Yes, people’s feelings matter. However so do ours! Shying away from conflict is actually the worse way to create a happier workflow, grow as people, or achieve our goals. As conscious business owners in our power, we need to be able to handle conflict in a direct, effective, empowered way.
Who better to inspire us than the cowboy heroes of the wild west? This classic archetype represents a certain cool, collected, and confident force that has no problem confronting conflict. The cowboy always speaks directly and concisely, protects his own turf, and is never afraid to be the boss.
Of course we’ve all had painful experiences in our businesses where our working relationships have gotten messy. In certain situations, it can be challenging to be sure of what the high road is: do we speak
up, or let it go? Move forward, or draw the line? Every situation is different, but there are a couple of rules I’ve learned to live by that enhance my confidence in my intuition and decision making. Here are my top 3:
Don’t Wait Around for the
Drama to Unfold
If something is negatively affecting you, your business, or other members of your team, you need to address it right away—directly. Procrastinating or avoiding it will only make things worse. You don’t need to be aggressive and beat anyone down, but don’t dance around the subject either. Use direct, clear communication and speak honestly from your own experience. Tell them what about their actions, attitudes, or decisions hasn’t been positive for you, and suggest what they can do differently to help things run more smoothly.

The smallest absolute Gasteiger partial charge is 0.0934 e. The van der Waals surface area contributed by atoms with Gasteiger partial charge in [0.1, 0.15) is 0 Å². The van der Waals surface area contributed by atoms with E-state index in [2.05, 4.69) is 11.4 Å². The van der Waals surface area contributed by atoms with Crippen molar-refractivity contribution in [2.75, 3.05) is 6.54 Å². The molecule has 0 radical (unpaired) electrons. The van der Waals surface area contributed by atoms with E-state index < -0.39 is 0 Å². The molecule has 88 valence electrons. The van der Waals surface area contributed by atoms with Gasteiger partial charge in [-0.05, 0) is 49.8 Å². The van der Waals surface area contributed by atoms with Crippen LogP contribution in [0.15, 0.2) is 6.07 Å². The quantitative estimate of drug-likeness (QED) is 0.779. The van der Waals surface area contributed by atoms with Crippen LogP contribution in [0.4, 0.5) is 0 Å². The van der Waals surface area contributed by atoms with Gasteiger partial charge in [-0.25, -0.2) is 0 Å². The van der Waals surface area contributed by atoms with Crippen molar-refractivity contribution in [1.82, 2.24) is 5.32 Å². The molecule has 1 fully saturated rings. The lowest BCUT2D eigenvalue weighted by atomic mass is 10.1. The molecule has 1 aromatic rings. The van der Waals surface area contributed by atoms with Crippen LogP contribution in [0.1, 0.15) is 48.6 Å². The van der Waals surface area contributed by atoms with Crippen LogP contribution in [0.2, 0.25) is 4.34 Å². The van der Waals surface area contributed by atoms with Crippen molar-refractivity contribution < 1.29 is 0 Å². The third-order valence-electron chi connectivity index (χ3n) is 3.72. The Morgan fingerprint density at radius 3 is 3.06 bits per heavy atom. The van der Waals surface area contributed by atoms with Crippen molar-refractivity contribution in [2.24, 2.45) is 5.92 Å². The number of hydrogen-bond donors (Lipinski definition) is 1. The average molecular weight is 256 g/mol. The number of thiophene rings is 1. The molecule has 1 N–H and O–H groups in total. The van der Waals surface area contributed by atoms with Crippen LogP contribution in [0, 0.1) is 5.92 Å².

Ask Questions First, Shoot Later
Typically when it comes to any conflict in business, there is always some truth to every side of it. It’s usually not black or white, but likely the result of miscommunications, mismatched expectations, confusion, or good decisions that simply didn’t pan out. Few people actually get out of bed in the morning wanting to cause problems, but everyone does make mistakes. So always give the benefit of the doubt when you hear about a conflict or a problem, and never jump to conclusions. Speak to everyone involved from a neutral position before firing your guns. You don’t want to create more drama than is necessary, so draw and deliver your conclusions from a level-headed, well-informed place.
Be the Sheriff Who Keeps the
Peace, but know when to draw
Confronting someone becomes easier if you approach it from a positive place. Always be solutions-oriented. Remember you aren’t interested in anyone getting hurt, you’re interested in creating a more harmonious workflow. You are there to share your experience honestly and explain why someone’s behavior has upset you. Whether it’s in business or life, so many people approach conflict as if it means things are permanently broken, when often there’s an easy compromise or re-alignment than can allow things to start anew. Now at the same time, if problems arise chronically and certain working relationships become a constant energy drain for you and your team, you will simply have to be strong enough to cut things off, fire that employee, let the client go or bring the business relationship to an end. Remember that what you’re protecting is bigger than yourself. If someone is simply not serving your vision and failing to grow with you, you can feel confident that change is the best thing for everyone.